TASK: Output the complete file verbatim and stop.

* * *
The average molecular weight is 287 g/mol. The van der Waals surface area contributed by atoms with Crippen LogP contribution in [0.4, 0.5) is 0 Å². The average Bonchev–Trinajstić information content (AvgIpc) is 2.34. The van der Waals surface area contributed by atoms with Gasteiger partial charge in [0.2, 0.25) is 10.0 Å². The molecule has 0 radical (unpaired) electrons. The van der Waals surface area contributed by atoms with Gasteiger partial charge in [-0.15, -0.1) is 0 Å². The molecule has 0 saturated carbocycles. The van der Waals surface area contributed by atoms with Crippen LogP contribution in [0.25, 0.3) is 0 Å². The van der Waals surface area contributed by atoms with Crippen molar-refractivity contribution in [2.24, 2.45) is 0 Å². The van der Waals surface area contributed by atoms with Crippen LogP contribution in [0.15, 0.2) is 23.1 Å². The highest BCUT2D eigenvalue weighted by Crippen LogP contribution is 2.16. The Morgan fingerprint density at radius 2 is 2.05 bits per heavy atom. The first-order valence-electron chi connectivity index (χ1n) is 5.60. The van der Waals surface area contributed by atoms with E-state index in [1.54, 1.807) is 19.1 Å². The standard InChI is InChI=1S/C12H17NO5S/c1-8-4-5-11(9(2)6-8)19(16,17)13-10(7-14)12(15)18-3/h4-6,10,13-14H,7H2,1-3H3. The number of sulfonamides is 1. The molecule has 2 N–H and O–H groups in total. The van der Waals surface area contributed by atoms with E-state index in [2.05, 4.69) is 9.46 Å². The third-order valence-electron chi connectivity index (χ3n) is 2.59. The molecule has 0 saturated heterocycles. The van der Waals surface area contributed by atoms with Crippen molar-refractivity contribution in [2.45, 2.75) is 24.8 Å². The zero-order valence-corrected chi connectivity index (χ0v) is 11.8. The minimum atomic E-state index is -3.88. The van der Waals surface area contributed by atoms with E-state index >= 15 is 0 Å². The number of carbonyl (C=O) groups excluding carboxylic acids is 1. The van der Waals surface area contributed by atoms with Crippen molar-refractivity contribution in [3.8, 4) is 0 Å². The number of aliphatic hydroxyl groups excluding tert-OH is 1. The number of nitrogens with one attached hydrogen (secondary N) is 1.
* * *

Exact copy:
The average molecular weight is 287 g/mol. The van der Waals surface area contributed by atoms with Crippen LogP contribution in [0.4, 0.5) is 0 Å². The average Bonchev–Trinajstić information content (AvgIpc) is 2.34. The van der Waals surface area contributed by atoms with Gasteiger partial charge in [0.2, 0.25) is 10.0 Å². The molecule has 0 radical (unpaired) electrons. The van der Waals surface area contributed by atoms with Gasteiger partial charge in [-0.15, -0.1) is 0 Å². The molecule has 0 saturated carbocycles. The van der Waals surface area contributed by atoms with Crippen LogP contribution in [0.25, 0.3) is 0 Å². The van der Waals surface area contributed by atoms with Crippen molar-refractivity contribution in [2.24, 2.45) is 0 Å². The van der Waals surface area contributed by atoms with Crippen LogP contribution in [0.15, 0.2) is 23.1 Å². The highest BCUT2D eigenvalue weighted by Crippen LogP contribution is 2.16. The Morgan fingerprint density at radius 2 is 2.05 bits per heavy atom. The first-order valence-electron chi connectivity index (χ1n) is 5.60. The van der Waals surface area contributed by atoms with E-state index in [1.54, 1.807) is 19.1 Å². The standard InChI is InChI=1S/C12H17NO5S/c1-8-4-5-11(9(2)6-8)19(16,17)13-10(7-14)12(15)18-3/h4-6,10,13-14H,7H2,1-3H3. The number of sulfonamides is 1. The molecule has 2 N–H and O–H groups in total. The van der Waals surface area contributed by atoms with E-state index in [2.05, 4.69) is 9.46 Å². The third-order valence-electron chi connectivity index (χ3n) is 2.59. The molecule has 0 saturated heterocycles. The van der Waals surface area contributed by atoms with Crippen molar-refractivity contribution in [2.45, 2.75) is 24.8 Å². The zero-order valence-corrected chi connectivity index (χ0v) is 11.8. The minimum atomic E-state index is -3.88. The van der Waals surface area contributed by atoms with E-state index >= 15 is 0 Å². The number of carbonyl (C=O) groups excluding carboxylic acids is 1. The van der Waals surface area contributed by atoms with Crippen molar-refractivity contribution in [3.8, 4) is 0 Å². The number of aliphatic hydroxyl groups excluding tert-OH is 1. The number of nitrogens with one attached hydrogen (secondary N) is 1.